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Sit On This

Sitting is a thing we all do, a lot. These days, we are starting to see sitting as a problem as we discover the detriment of spending so much time being sedentary. However, many of us have no option but to sit while we work. Additionally, all of us find ourselves sitting for all kinds of reasons, even if we’ve also set intentions to move our bodies more.

Not moving enough has been linked to many diseases, and I’m sure that you have noticed for yourself some of the negative outcomes after spending an entire day sitting at your computer or in an airplane. We often talk about “getting in shape,” but we already are “in shape”—in the shape of that which we do most frequently. If we spend most of our time not moving, and especially sitting in the same position over and over, our bodies will adapt to that. For many of us, we adapt our bodies to the shape of the chair.

The problem with this can be simplified to say that most of us want to do more than sit in chairs. We want to stand up and walk out of those chairs, at least once in a while. Sometimes we may want to get all the way down below chair-territory, such as to pick something up off the ground. Unfortunately for chair-shaped people, however, the parts of our bodies that we need for movements like walking or squatting have been lost. In some cases, our hips don’t extend anymore because they’ve settled into a flexed, chair-sitting position. Often, our calves can no longer lengthen enough for us to lower our bodies into a squat. When you are most “in shape” for chair-sitting, you carry those chair-shaped parts with you into every other thing you do.

As a biologist, I am always looking for clues to understand today’s problems by pondering what our species was designed to do. For millions of years, humans lived a hunting and gathering lifestyle, which shaped our bodies (our very bones, muscles, and organs) into how they are today. Chairs didn’t exist, but ancient people did do a fair amount of sitting. We can use what we know about how our ancestors sat to understand how our sitting habits affect us today.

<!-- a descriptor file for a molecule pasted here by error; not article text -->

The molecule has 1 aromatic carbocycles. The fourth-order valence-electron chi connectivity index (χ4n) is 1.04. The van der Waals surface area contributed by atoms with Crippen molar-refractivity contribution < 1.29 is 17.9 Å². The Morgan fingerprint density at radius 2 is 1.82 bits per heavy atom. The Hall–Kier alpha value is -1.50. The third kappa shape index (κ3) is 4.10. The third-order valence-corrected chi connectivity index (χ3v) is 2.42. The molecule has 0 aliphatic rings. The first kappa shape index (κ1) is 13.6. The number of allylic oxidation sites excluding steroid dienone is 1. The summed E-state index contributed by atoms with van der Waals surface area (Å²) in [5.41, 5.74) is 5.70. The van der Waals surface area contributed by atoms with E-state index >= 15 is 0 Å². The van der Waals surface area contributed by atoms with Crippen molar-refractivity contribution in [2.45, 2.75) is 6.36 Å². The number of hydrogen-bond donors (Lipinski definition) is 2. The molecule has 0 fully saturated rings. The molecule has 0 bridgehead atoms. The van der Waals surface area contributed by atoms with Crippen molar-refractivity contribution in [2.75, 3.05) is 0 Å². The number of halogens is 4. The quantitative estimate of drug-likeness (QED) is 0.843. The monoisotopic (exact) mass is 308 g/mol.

As the title implies, hunter-gatherers spent a lot of time very actively tracking and running after prey, foraging and digging for food, carrying water, children, and all their belongings for miles. However, people living in the wild also spent several hours a day sitting. From food prep, clothes making, basket weaving, pottery, breastfeeding, and just hanging around the fireside chatting—there are all kinds of traditional pastimes that involve sitting. And while these seated activities inherently are much more dynamic than say, working on a computer, there is one other main difference between people who live a more traditional lifestyle and those in more modern habitats: the chair. Hunter-gatherers sat on the ground. Without the specific geometry of the chair to always confine themselves to, people sit in a great variety of positions upon the ground, or possibly rocks and other natural things that are never one shape or size. Furthermore, with cushioned chairs to do all the supporting work for us, you and I tend to stay still for longer without noticing the consequences.

In the same way that humans are hard-wired to seek out sugar and fat, we seek comfort and energy-saving as if our lives depend on it—because they did once. So I want to tell you, it’s normal to crave the couch more than a wooden bench, more than a patch of cold, hard earth. It’s just not normal to have the couch as an option, let alone the ability to stay there so long. I also want to say that, while it is hard to change shape once you have adapted to the chair, you can do it. Here are some ideas to get you started.